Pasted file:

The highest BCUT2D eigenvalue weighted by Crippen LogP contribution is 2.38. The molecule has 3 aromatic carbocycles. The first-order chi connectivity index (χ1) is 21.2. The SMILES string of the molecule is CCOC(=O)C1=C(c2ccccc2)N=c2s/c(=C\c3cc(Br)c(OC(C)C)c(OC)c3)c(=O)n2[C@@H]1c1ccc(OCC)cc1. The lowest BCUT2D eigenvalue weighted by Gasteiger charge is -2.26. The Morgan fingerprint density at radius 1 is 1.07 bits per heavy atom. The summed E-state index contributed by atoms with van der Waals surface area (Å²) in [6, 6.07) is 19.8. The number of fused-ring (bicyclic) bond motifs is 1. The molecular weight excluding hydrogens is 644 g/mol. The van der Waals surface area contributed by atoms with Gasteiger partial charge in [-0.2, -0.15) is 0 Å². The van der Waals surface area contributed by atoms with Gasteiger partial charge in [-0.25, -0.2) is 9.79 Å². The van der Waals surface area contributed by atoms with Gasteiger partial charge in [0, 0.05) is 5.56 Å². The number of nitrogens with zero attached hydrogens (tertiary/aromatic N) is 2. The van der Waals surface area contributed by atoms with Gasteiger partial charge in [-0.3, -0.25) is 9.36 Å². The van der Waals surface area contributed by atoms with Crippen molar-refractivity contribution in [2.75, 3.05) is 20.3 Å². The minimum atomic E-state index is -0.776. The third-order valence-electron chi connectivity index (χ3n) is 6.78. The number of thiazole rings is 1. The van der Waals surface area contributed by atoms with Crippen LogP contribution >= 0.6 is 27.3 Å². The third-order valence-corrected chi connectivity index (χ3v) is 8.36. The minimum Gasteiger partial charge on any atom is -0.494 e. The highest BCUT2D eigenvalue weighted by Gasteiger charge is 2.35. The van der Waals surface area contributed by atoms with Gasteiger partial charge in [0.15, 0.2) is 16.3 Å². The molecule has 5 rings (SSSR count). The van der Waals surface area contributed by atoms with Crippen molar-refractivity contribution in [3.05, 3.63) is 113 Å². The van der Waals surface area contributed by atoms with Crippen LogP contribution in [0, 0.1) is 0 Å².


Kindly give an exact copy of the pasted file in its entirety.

The highest BCUT2D eigenvalue weighted by Crippen LogP contribution is 2.38. The molecule has 3 aromatic carbocycles. The first-order chi connectivity index (χ1) is 21.2. The SMILES string of the molecule is CCOC(=O)C1=C(c2ccccc2)N=c2s/c(=C\c3cc(Br)c(OC(C)C)c(OC)c3)c(=O)n2[C@@H]1c1ccc(OCC)cc1. The lowest BCUT2D eigenvalue weighted by Gasteiger charge is -2.26. The Morgan fingerprint density at radius 1 is 1.07 bits per heavy atom. The summed E-state index contributed by atoms with van der Waals surface area (Å²) in [6, 6.07) is 19.8. The number of fused-ring (bicyclic) bond motifs is 1. The molecular weight excluding hydrogens is 644 g/mol. The van der Waals surface area contributed by atoms with Gasteiger partial charge in [-0.2, -0.15) is 0 Å². The van der Waals surface area contributed by atoms with Gasteiger partial charge in [-0.25, -0.2) is 9.79 Å². The van der Waals surface area contributed by atoms with Gasteiger partial charge in [0, 0.05) is 5.56 Å². The number of nitrogens with zero attached hydrogens (tertiary/aromatic N) is 2. The van der Waals surface area contributed by atoms with Gasteiger partial charge in [-0.3, -0.25) is 9.36 Å². The van der Waals surface area contributed by atoms with Crippen molar-refractivity contribution in [2.75, 3.05) is 20.3 Å². The minimum atomic E-state index is -0.776. The third-order valence-electron chi connectivity index (χ3n) is 6.78. The number of thiazole rings is 1. The van der Waals surface area contributed by atoms with Crippen LogP contribution >= 0.6 is 27.3 Å². The third-order valence-corrected chi connectivity index (χ3v) is 8.36. The minimum Gasteiger partial charge on any atom is -0.494 e. The highest BCUT2D eigenvalue weighted by Gasteiger charge is 2.35. The van der Waals surface area contributed by atoms with Gasteiger partial charge in [0.15, 0.2) is 16.3 Å². The molecule has 5 rings (SSSR count). The van der Waals surface area contributed by atoms with Crippen molar-refractivity contribution in [3.05, 3.63) is 113 Å². The van der Waals surface area contributed by atoms with Crippen LogP contribution in [0, 0.1) is 0 Å².